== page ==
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Publication numberUS5852327 A
Publication typeGrant
Application numberUS 08/709,592
Publication dateDec 22, 1998
Filing dateSep 9, 1996
Priority dateFeb 14, 1996
Fee statusLapsed
Also published asCN1087496C, CN1160292A, DE19651109A1, DE19651109B4
Publication number08709592, 709592, US 5852327 A, US 5852327A, US-A-5852327, US5852327 A, US5852327A
InventorsShigeki Komori, Tomohiko Yamashita, Masahide Inuishi
Original AssigneeMitsubishi Denki Kabushiki Kaisha
Export CitationBiBTeX, EndNote, RefMan
External Links: USPTO, USPTO Assignment, Espacenet
Semiconductor device
US 5852327 A
Abstract
In a semiconductor substrate of a semiconductor device, a plural impurity layers of the same conductivity type as the substrate are formed. An impurity region of an opposite conductivity type penetrates at least one of the impurity layers to a certain depth from the main surface of the semiconductor substrate. The bottom surface of the impurity region terminates between the impurity layers where the impurity concentration is lower. A contact conductor is led out from the impurity region.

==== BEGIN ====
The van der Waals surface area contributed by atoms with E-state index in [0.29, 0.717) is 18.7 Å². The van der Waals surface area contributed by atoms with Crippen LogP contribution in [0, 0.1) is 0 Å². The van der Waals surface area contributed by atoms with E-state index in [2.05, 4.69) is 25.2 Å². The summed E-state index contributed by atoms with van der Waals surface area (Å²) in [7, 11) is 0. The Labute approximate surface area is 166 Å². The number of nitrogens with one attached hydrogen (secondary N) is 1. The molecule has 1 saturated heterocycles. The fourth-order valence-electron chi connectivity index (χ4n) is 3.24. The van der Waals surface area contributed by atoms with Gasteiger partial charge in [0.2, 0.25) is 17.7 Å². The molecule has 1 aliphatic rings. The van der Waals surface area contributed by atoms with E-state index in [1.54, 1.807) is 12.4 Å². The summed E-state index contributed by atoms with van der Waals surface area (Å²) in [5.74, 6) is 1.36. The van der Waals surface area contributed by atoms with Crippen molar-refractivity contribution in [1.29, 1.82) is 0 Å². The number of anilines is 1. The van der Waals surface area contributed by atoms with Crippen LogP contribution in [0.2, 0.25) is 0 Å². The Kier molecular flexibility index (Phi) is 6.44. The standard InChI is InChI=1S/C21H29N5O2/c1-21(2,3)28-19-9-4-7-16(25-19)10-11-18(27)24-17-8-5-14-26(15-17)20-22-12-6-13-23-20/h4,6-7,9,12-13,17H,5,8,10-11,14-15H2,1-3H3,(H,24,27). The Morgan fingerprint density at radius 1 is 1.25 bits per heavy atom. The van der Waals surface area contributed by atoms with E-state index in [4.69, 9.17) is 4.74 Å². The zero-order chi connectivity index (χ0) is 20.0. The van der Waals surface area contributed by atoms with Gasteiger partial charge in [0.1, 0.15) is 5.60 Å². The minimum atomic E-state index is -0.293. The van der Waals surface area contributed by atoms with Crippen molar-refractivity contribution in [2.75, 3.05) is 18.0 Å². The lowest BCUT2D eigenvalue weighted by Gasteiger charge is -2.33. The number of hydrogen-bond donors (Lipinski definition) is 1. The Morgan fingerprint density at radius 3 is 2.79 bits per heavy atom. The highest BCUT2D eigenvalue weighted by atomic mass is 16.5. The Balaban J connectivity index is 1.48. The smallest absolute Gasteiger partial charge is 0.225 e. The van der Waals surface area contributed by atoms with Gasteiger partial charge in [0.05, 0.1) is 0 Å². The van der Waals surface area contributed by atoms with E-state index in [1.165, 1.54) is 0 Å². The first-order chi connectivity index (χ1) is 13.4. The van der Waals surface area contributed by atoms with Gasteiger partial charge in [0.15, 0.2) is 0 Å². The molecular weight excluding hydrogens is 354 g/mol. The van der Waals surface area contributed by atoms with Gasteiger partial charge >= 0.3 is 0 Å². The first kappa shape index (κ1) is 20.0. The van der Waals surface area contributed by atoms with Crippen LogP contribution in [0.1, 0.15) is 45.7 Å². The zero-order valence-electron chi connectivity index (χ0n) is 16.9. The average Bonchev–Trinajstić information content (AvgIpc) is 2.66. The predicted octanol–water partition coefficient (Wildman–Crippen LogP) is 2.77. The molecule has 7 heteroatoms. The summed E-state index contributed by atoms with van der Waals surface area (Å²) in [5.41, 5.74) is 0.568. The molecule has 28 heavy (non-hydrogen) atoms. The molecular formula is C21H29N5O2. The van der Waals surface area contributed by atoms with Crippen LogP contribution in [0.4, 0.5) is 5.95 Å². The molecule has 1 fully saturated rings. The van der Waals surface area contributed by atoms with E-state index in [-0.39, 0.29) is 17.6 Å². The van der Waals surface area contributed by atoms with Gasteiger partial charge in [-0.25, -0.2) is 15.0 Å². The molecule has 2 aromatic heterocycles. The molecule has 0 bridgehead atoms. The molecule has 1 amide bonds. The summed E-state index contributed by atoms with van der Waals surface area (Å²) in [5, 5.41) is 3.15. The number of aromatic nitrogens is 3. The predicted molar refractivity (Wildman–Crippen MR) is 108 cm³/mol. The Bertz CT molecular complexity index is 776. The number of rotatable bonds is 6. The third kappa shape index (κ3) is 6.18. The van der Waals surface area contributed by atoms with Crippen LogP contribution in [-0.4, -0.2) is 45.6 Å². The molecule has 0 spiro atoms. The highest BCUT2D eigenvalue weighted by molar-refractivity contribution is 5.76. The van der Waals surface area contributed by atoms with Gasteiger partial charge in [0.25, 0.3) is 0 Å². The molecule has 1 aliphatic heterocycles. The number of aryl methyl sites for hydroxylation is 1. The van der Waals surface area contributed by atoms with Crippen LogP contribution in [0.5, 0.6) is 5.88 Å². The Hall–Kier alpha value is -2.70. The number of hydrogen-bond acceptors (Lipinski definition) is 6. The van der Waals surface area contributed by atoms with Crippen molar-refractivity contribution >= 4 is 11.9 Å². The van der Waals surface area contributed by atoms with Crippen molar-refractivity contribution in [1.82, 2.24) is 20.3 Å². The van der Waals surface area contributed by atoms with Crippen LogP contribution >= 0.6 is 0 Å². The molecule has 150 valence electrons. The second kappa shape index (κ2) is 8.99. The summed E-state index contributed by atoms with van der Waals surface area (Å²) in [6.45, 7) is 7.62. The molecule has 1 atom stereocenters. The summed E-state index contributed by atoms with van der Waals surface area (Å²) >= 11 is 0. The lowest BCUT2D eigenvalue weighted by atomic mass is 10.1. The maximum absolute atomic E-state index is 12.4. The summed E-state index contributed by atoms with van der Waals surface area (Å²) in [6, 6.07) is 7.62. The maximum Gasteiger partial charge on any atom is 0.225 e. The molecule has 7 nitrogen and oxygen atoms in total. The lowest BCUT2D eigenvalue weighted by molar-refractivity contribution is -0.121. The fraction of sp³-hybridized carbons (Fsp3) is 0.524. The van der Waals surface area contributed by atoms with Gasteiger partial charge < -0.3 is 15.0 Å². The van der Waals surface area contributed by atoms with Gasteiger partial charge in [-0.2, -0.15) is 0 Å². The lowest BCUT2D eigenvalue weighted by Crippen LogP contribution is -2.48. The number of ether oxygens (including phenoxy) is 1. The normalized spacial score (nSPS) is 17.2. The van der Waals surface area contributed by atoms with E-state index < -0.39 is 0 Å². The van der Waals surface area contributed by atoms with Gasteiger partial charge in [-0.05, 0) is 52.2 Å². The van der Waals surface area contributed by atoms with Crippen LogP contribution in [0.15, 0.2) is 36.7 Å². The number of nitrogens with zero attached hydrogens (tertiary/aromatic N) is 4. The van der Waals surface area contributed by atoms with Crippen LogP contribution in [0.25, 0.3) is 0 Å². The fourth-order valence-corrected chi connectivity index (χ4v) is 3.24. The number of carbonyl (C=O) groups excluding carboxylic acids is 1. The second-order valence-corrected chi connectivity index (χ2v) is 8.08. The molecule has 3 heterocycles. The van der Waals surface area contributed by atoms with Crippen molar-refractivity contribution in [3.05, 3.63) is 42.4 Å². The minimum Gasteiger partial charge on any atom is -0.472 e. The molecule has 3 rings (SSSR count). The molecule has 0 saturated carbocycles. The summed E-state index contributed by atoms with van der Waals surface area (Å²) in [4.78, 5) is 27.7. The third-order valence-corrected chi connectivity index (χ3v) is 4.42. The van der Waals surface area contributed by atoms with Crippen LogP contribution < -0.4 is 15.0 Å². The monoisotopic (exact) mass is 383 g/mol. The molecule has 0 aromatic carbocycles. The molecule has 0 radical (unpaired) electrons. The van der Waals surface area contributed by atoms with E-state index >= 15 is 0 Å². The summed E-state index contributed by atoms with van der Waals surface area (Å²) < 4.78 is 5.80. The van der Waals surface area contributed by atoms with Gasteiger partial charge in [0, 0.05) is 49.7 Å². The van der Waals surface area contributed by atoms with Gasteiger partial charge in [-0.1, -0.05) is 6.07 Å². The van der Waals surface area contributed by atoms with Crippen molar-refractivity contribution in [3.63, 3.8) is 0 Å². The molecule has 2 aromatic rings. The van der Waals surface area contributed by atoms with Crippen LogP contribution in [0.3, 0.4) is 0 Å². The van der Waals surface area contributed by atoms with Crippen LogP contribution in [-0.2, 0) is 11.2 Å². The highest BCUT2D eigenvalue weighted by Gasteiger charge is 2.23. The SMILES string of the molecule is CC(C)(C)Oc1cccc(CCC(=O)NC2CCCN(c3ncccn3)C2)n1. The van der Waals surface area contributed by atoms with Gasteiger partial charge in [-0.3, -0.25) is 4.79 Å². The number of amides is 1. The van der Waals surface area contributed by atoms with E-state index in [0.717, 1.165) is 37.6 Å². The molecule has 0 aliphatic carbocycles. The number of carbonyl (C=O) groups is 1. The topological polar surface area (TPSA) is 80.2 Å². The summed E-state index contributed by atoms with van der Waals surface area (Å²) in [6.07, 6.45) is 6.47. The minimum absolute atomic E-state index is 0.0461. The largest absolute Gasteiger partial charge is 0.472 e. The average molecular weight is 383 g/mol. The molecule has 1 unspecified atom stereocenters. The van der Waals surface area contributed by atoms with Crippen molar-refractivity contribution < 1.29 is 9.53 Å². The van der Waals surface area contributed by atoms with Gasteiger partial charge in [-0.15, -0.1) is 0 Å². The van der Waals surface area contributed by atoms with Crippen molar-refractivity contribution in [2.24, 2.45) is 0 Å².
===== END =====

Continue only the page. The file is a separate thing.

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Claims(10)
We claim:
1. A semiconductor device comprising a semiconductor substrate of a first conductivity type;
either: a single impurity layers or more than one spaced apart impurity layers of the first conductivity type formed in said semiconductor substrate, said single impurity layer or more than one spaced apart impurity layers of the first conductivity type having higher impurity concentration than said semiconductor substrate of a first conductivity type;
an impurity region of a second conductivity type penetrating one of said impurity layer or layers and extending to a predetermined depth from a main surface of said semiconductor substrate, said impurity region of a second conductivity type terminating in said semiconductor substrate apart from said impurity layer or layers;
a contact conductor formed on the main surface of said semiconductor substrate in contact with said impurity region.